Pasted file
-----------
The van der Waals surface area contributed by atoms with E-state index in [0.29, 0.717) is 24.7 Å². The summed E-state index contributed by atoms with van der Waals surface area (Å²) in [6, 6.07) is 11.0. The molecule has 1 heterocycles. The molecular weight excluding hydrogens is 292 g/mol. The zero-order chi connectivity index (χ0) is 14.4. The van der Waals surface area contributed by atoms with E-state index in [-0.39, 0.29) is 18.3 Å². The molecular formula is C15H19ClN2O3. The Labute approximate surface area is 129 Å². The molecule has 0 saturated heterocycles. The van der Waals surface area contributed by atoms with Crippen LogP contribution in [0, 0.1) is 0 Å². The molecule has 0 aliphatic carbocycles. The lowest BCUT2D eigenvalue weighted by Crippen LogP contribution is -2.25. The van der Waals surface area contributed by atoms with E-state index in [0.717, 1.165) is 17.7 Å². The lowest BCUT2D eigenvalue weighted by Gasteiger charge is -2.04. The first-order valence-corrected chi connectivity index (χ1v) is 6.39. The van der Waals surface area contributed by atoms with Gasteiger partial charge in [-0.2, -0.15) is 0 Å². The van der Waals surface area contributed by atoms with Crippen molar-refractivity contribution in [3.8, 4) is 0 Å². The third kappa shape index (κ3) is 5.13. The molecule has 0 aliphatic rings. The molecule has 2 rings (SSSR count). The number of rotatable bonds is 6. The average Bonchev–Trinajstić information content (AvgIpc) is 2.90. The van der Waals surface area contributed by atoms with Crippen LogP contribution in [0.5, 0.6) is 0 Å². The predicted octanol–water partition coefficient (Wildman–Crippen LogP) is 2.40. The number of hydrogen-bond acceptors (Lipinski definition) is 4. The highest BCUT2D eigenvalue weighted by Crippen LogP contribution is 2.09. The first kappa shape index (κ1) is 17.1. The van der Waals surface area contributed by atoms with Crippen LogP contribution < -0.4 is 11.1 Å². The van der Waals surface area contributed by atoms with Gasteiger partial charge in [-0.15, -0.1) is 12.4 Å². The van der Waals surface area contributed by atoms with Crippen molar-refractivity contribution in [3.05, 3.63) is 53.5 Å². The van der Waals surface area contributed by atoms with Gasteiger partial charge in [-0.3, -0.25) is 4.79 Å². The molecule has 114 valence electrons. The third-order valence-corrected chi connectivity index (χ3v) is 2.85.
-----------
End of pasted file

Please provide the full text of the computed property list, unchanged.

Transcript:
The van der Waals surface area contributed by atoms with E-state index in [0.29, 0.717) is 24.7 Å². The summed E-state index contributed by atoms with van der Waals surface area (Å²) in [6, 6.07) is 11.0. The molecule has 1 heterocycles. The molecular weight excluding hydrogens is 292 g/mol. The zero-order chi connectivity index (χ0) is 14.4. The van der Waals surface area contributed by atoms with E-state index in [-0.39, 0.29) is 18.3 Å². The molecular formula is C15H19ClN2O3. The Labute approximate surface area is 129 Å². The molecule has 0 saturated heterocycles. The van der Waals surface area contributed by atoms with Crippen LogP contribution in [0, 0.1) is 0 Å². The molecule has 0 aliphatic carbocycles. The lowest BCUT2D eigenvalue weighted by Crippen LogP contribution is -2.25. The van der Waals surface area contributed by atoms with E-state index in [0.717, 1.165) is 17.7 Å². The lowest BCUT2D eigenvalue weighted by Gasteiger charge is -2.04. The first-order valence-corrected chi connectivity index (χ1v) is 6.39. The van der Waals surface area contributed by atoms with Gasteiger partial charge in [-0.2, -0.15) is 0 Å². The van der Waals surface area contributed by atoms with Crippen molar-refractivity contribution in [3.8, 4) is 0 Å². The third kappa shape index (κ3) is 5.13. The molecule has 0 aliphatic rings. The molecule has 2 rings (SSSR count). The number of rotatable bonds is 6. The average Bonchev–Trinajstić information content (AvgIpc) is 2.90. The van der Waals surface area contributed by atoms with Crippen LogP contribution in [0.5, 0.6) is 0 Å². The predicted octanol–water partition coefficient (Wildman–Crippen LogP) is 2.40. The number of hydrogen-bond acceptors (Lipinski definition) is 4. The highest BCUT2D eigenvalue weighted by Crippen LogP contribution is 2.09. The first kappa shape index (κ1) is 17.1. The van der Waals surface area contributed by atoms with Crippen LogP contribution < -0.4 is 11.1 Å². The van der Waals surface area contributed by atoms with Gasteiger partial charge in [-0.15, -0.1) is 12.4 Å². The van der Waals surface area contributed by atoms with Crippen molar-refractivity contribution in [3.05, 3.63) is 53.5 Å². The van der Waals surface area contributed by atoms with Gasteiger partial charge in [-0.3, -0.25) is 4.79 Å². The molecule has 114 valence electrons. The third-order valence-corrected chi connectivity index (χ3v) is 2.85.